Indian social-media app Koo is witnessing a surge in popularity, fuelled by politicians and others flocking to it after US rival Twitter Inc refused to follow a government order to block certain content on its platform.
Twitter has locked horns with New Delhi this month over the order to remove more than 1,100 accounts and posts which the government says are spreading misinformation about farmer protests against new agricultural laws.
Indian officials last week demanded that Twitter block hundreds of users that have tweeted on demonstrations against proposed new agriculture laws, saying they were a “grave threat to public order”.
India slammed international celebrities on Wednesday for making comments in support of protesting farmers as inaccurate and irresponsible and said vested interest groups were trying to build opinion against the country.
US singer Rihanna, climate change activist Greta Thunberg and US lawyer and activist Meena Harris, the niece of Vice-President Kamala Harris, made comments on social media regarding the farmers protest.
“Before rushing to comment on such matters, we would urge that the facts be ascertained, and a proper understanding of the issues at hand be undertaken,” the Indian foreign ministry said.
The Electronics and IT ministry tweeted a link to its profile on rival Indian social network platform Koo. Some local personalities including Commerce and Industry Minister Piyush Goyal have opened Koo accounts.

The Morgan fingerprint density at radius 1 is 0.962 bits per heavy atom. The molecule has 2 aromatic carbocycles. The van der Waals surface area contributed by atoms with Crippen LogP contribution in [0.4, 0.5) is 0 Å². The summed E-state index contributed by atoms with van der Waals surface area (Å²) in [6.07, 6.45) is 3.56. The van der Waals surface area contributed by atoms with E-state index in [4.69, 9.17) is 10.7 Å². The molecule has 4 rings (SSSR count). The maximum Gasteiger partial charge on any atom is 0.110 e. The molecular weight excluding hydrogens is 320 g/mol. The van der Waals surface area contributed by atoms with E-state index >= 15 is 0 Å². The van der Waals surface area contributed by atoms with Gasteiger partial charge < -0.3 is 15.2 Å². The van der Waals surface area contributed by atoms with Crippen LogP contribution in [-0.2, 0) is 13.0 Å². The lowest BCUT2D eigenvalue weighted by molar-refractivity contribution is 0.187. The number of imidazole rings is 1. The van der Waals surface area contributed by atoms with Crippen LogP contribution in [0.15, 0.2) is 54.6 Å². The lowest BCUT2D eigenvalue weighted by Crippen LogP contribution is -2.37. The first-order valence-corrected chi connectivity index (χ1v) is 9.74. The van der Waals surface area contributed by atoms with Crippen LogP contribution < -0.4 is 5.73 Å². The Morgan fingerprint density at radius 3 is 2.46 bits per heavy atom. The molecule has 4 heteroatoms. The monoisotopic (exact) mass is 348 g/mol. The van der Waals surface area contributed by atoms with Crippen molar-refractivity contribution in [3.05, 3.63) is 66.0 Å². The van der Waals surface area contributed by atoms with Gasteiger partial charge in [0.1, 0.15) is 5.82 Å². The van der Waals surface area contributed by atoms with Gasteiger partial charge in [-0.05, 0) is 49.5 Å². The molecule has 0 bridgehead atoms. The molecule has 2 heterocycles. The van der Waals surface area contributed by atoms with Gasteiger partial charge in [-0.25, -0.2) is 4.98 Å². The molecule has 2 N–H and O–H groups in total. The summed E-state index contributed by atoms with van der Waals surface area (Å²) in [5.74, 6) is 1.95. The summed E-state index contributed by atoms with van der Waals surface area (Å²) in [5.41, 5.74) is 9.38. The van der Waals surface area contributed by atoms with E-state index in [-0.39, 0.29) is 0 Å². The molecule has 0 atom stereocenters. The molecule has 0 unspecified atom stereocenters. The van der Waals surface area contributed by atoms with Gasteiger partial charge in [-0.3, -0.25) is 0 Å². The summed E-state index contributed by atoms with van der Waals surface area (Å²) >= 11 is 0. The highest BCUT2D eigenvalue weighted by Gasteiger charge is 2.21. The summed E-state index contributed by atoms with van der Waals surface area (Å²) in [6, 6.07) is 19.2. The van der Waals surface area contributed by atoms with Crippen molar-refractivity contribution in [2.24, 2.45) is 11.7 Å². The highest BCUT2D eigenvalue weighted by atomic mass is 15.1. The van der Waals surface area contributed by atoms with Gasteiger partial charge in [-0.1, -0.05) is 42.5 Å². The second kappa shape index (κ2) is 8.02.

Koo said downloads had surged 10-fold in the past two days to over 3 million. Meanwhile, #kooapp was the top Twitter trend in India on Wednesday with nearly 21,000 posts, followed by #BanTwitter.
What is Koo?
Koo is a Twitter-like microblogging platform which allows users to post multimedia content, including audio clips. A text post is restricted to 400 characters and the service supports six Indian languages, including English.
Like Twitter, Koo’s logo is a bird, though yellow in colour. It allows users to use hashtags (#) or the “@” symbol for mentions. The app also allows users to ‘re-koo’, Koo’s version of a retweet and chat instead of a direct message.
How did it start?
Koo was founded by Aprameya Radhakrishna and Mayank Bidawatka, both MBA, or business management, graduates. The duo are also the founders of Vokal, an audio-video knowledge-sharing platform similar to Quora.
The app was launched in March 2020 and won a government award for driving tech innovation. It raised more than $4 million in funding last week from new and existing investors including venture capital firms Accel and 3one4 Capital.
Who is on Koo?
For years, Twitter has been a major public communication tool for the Indian government. But several ministries and high-profile figures, including Bollywood actors, have also gradually begun using Koo in recent months. The technology ministry and trade minister Piyush Goyal joined this month.
Koo is however still dwarfed by Twitter, which had 17.5 million users in India as of last month, its third-highest user base after the United States and Japan, according to German database firm Statista.
Prime Minister Narendra Modi, who is yet to join Koo, spoke about the app last year in his monthly radio address. “It’s called Koo,” he said. “In this, we can place our opinion and interact in our mother tongue through text, video or audio.”
What its founders say?
The sudden increase in Koo’s popularity can be compared in some respects to the surge in the use of digital payments apps in India following a ban on high-value currency notes in late 2016, Koo’s co-founder Bidawatka said.
“You could say this is something similar, because a certain event happened and lot of people want to move here… There is a surge at an unexpected time and lots of people are talking about us.”
Radhakrishna posted a hiring alert for engineers on LinkedIn on Wednesday.